“Great things are done when men and mountains meet.”
William Blake

North and South Kinsmans (4293, 4358)


Trail: Mt. Kinsman trail, Kinsman Ridge Trail,
May 4 & 5 2000
Gabe, Simone, John
(day 1) 4 miles to Kinsmans Pond shelter, : (day 2) 3 miles round trip to South Peak, 3.5 miles back to Rt.116
AMC huts, / shelters / camping site:
Kinsman Pond Shelter
Day 1 sunny, 70ish, very light winds. Day 2 wet, cloudy.

This was our first over-night backpacking trip this year. #’s 31 and 32. I was not in shape for it yet; I was beat after the first mile. If we would have met up with a lawyer on the trail, I would have filed for divorce. Simone just had to have this one. She just kept on moving up hill. I knew we were in for snow, ice, wet/cold boots, rain and possibly a very cold night, and Friday’s weather was iffy.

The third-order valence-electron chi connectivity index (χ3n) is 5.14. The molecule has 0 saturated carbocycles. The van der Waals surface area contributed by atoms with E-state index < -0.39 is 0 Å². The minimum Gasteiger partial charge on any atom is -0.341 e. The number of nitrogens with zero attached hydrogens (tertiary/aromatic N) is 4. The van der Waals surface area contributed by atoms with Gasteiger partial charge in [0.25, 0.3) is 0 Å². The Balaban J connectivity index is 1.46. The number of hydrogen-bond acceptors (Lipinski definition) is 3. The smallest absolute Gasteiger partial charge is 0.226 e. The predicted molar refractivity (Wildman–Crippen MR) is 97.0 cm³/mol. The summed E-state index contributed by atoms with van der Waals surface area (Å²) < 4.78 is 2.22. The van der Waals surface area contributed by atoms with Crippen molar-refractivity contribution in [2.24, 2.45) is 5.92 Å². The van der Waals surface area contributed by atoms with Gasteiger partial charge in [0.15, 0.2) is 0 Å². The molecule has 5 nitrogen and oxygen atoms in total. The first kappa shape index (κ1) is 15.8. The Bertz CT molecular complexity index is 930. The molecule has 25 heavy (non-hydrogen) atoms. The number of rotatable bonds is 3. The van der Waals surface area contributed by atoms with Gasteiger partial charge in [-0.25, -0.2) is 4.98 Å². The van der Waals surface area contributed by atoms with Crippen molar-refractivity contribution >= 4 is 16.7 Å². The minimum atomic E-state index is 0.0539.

Day one: We hit the trail at 11:30, I was counting every step. The trailhead is not marked, but the AMC guide book gets you there. I don’t know why they didn’t mention the two stone gate pillars that are the trailhead. There are three nice river crossings, and several spots that you have to visit. There are some nice water falls just up stream from the lower crossing, and the flume is worth the 100 yard side trip. The views from the .1 mile trip to Bald Knob is well worth the time, for that matter,,, Bald knob is not a bad destination in itself. Here’s those stone pillars. The Franconia Town line sign is about 15 feet to the left of this picture. Just after leaving Bald Knob, the trail turned to mud, hard packed snow, and ice patches. The Ice patches were generally passable, and the hard packed snow held well over the running springs. We post-holed a few times, and all of our boots were beginning to soak up the wet. We got to the Kinsman Ridge trail at 5:00, where the trail was quite a bit more traveled and harder packed. Our trek down to the pond shelter took another 15 minutes of careful navigation. We expected to have the mountain alone, and we did. I set up our tent in the shelter hoping to help keep the wind off of us for the night, and hoping that if the predicted “possible showers”, turned into a snow storm, we would be a bit more comfortable. Fortunately the temps did not drop much below 40’ish, and we all had as good a sleep as one can have on a backpacking trip. The “posible showers” were a steady rain from 10PM to 6AM. PRAISE BE TO GOD, it stopped at 6AM!!! Regardless, I knew all that water wasn’t going to be a good thing, I suspected we might have to abort the attempt to bag the Kinsmans.